Sexual harassment widespread in Switzerland

Men are the aggressors in 64 per cent of cases vario images

Half of Swiss workers encounter some type of sexual harassment in the course of their working lives, a study has found.

This content was published on January 15, 2008 - 22:01

In two-thirds of cases, the workplace harassment originates from men. Women are the aggressors in 15 per cent of cases and mixed gender groups are responsible for the remainder.

The research, the first to cover men and women at a national level, was carried out for the Federal Gender Equality Office and the State Secretariat for Economic Affairs (Seco).

Those working part-time and in teams, younger women, people with dual nationality and newcomers are more likely to suffer sexual harassment.

Respondents were asked if they had directly or indirectly experienced 12 types of behaviour classed as sexual harassment.

By far the most common type of behaviour cited by both sexes was degrading or obscene jokes and comments.

Offensive comments

More women complained of ogling looks, offensive personal comments and unwanted physical contact. Male victims of harassment were more likely to suffer unwanted phone calls and emails, obscene gestures and sexual innuendo.

In the past 12 months, ten per cent of women and four per cent of men said they had been victims of sexual harassment. This rises to 28 per cent and ten per cent respectively over the course of their working life.

Patricia Schulz, director of the equality office, told swissinfo that the consequences for the wellbeing and health of the individual could be severe.

"One of the first consequences is the desire to resign because the working environment becomes unbearable for the person. Their dignity is wounded, they feel devalued and humiliated... We know there are many cases of depression and time off work due to sexual harassment."

Schulz said she was surprised by the scale of the problem. "I was surprised by the proportion of men who said they had been sexually harassed. It's a lot more than expected, also in comparison with international studies."

Awareness

Presenting the results at a news conference in Bern, Hans-Ulrich Scheidegger from Seco said it was important to know the full scale of sexual harassment in Switzerland.

"The aim of the research was to establish a knowledge base to allow us to inform employers in a targeted way and to make them aware of the necessity of introducing preventative measures," Scheidegger said.

The publication of the study is accompanied by an awareness campaign, which includes brochures for employees and employers and an information website (see link).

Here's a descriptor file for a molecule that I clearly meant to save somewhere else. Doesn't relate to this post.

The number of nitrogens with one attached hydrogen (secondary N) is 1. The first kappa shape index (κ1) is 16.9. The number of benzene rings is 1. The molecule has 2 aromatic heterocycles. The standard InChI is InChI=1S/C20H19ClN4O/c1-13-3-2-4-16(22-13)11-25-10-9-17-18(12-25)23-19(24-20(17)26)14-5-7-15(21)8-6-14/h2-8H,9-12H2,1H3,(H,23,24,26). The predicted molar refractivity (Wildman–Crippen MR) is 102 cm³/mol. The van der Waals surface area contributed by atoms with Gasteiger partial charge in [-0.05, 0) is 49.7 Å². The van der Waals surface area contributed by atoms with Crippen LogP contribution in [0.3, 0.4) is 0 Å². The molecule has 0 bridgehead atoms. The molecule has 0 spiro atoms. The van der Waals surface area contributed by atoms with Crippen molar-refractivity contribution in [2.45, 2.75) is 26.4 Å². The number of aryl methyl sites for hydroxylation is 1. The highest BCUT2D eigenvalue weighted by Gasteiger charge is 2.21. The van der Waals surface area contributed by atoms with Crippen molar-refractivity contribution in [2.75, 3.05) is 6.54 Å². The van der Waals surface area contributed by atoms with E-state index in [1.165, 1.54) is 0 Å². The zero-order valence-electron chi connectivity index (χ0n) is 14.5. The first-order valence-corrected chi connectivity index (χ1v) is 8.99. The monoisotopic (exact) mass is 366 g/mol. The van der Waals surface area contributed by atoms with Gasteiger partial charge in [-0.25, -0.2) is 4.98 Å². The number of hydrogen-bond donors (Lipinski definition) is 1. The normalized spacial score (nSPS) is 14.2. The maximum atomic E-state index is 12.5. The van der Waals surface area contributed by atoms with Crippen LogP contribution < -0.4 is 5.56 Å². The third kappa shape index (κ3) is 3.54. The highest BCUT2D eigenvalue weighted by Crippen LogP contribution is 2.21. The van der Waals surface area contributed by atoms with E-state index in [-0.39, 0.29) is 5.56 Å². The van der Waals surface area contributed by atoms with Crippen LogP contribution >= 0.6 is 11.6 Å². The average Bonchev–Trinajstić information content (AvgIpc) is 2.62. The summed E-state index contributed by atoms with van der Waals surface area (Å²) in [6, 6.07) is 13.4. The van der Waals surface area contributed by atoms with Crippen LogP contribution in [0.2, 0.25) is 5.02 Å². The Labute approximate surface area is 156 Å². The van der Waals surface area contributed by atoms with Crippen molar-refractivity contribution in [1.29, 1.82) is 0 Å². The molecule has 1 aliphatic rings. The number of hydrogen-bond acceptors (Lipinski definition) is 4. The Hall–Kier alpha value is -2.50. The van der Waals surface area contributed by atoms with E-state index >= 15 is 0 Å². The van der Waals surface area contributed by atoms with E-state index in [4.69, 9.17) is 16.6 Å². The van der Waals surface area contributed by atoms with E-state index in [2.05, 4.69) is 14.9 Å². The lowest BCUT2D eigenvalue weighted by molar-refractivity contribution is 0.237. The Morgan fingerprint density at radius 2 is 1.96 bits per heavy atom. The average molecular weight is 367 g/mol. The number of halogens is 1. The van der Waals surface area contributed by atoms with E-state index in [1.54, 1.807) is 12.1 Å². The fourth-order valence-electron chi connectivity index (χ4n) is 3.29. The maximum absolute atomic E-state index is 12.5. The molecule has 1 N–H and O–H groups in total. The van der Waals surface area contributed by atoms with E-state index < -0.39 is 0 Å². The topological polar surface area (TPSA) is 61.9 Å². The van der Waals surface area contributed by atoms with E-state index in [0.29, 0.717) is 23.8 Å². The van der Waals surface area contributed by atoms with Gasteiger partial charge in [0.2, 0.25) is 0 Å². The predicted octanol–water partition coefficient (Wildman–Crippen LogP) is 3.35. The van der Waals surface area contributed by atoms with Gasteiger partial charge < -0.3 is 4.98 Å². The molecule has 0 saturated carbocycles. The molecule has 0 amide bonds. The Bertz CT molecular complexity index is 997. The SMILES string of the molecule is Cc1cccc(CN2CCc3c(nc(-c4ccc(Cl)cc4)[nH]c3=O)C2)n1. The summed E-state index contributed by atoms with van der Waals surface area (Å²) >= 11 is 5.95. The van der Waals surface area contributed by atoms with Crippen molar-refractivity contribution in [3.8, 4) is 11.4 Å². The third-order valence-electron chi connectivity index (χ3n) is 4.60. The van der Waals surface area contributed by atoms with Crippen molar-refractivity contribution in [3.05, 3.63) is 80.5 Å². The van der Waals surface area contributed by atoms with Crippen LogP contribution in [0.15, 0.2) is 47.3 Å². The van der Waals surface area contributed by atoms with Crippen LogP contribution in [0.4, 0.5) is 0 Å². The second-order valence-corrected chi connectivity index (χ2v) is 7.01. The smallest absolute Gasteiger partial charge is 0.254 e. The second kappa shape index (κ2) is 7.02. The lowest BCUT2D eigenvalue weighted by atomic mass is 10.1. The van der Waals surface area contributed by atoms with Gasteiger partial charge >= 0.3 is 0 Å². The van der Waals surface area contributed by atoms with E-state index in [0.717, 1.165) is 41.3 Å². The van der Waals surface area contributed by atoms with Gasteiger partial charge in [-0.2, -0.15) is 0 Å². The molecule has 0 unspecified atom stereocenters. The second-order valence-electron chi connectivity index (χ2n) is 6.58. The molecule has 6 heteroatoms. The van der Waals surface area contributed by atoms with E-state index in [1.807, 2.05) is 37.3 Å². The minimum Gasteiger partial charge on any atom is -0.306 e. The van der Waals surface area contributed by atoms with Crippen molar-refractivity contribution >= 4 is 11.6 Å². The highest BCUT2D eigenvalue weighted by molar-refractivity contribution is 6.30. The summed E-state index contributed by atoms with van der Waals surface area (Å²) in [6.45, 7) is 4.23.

Schulz pointed out that companies also lose out due to sexual harassment. "The person concerned is demotivated, less productive and there is a risk of absenteeism. There are also costs associated with recruitment because victims of sexual harassment are very likely to leave their job if they don't feel supported by their employer."

swissinfo, Clare O'Dea

Sexual harassment

Sexual harassment covers a wide range of behaviour based on unwelcome attention of a sexual nature. It ranges from mild transgressions and annoyances to serious abuses, which can go as far as sexual assault and rape.

Harassment can take the form of words, gestures or acts. It can be carried out by individuals or groups.

End of insertion

Prevention and protection

Employers are legally obliged to create a working environment free from harassment.

Victims of sexual harassment are advised to defend themselves in the first instance against the person who is bothering them by telling them clearly that their behaviour is unwelcome and unacceptable. This can also be done in writing.

If the problem persists, it is useful to keep a record of incidents, times, participants and witnesses.

Speak to other colleagues about the problem to look for support and backup. Inform management or the designated person in the workplace.

If you do not receive the kind of protection or support that you need from your employer, other external options for advice include union representatives, equality offices or work associations.

(advice from Seco and the Federal Gender Equality Office)

End of insertion

This article was automatically imported from our old content management system. If you see any display errors, please let us know: community-feedback@swissinfo.ch

Share this story